Dee: The unnamed hotel clerk, possibly. Otherwise, no. I think you might be able to count Woodrow Wilson in there, briefly, for the racist remark McIntee reports and makes clear he justly dislikes. But yes, plenty for the Doctor and Companions to oppose. And thank goodness for good characterization, because I’m finally seeing what people like in Benny and Ace is having a reality check.

John: This is kind of where you start to realize how writer-proof Benny is. Her basic brief is, “I get to be the extremely competent smart-ass who knows all the tropes of adventure stories and doesn’t fall for them, and oh by the way I’m also a super-smart archeologist!” If you can’t make that work, you’re just not trying. And Ace...the next few books are where Ace really starts to sort herself out. It’s not all in one go, and it will get worse before it gets better (this is by way of a warning, because she does hit some pretty unlikable depths over the next six or seven books, and you don’t have the benefit of reading them out of order like I did and knowing she improves a lot.) And the Doctor is well-written, too, I think. Not so much to the Seventh Doctor’s brief of being always one step ahead of the bad guys and having a master plan, but that’s sometimes a plus. It can get tiresome if the Doctor always knows everything the bad guys are going to do before they do it.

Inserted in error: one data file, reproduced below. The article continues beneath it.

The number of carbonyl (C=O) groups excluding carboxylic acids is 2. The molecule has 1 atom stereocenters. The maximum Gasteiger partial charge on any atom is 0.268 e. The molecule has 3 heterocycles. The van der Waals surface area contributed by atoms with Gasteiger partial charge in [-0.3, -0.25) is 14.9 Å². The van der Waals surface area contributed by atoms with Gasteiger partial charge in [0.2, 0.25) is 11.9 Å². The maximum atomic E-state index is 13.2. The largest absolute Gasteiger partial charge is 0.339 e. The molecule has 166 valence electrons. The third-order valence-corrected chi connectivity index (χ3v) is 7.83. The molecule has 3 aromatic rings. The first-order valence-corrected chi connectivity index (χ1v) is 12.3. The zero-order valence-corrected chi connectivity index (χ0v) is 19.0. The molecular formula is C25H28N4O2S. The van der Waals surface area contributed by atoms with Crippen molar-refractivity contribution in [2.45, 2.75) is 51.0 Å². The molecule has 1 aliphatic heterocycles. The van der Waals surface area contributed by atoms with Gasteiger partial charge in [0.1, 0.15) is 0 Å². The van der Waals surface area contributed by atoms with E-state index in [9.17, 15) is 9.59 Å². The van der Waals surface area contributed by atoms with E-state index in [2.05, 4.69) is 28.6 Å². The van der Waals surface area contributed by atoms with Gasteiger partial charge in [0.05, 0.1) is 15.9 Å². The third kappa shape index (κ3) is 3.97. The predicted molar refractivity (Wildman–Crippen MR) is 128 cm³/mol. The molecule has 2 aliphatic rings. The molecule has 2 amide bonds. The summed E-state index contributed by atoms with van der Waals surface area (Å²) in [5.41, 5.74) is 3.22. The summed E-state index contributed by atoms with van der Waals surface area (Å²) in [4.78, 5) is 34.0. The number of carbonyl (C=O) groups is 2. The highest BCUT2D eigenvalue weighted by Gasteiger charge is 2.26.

Dee: I loved here how he was right so often, though. He knew what he was talking about, knew the history. Where he messed up, it was only nuance and not realizing what his Companions would get up to... like Benny picking up things in a museum in Haiti. And besides, this was supposed to be a holiday. I think this was the TARDIS putting him where he needed to be again.

John: Yes, it’s the perfect balance for the Doctor in that aspect. He’s generally knowledgeable about relevant topics, but he doesn’t have the kind of absurdly specific information that comes from time-traveling to after it’s all over and writing hints to his past self. It’s a nice change...and a trend that continues in our next book, ‘Shadowmind’. See you then!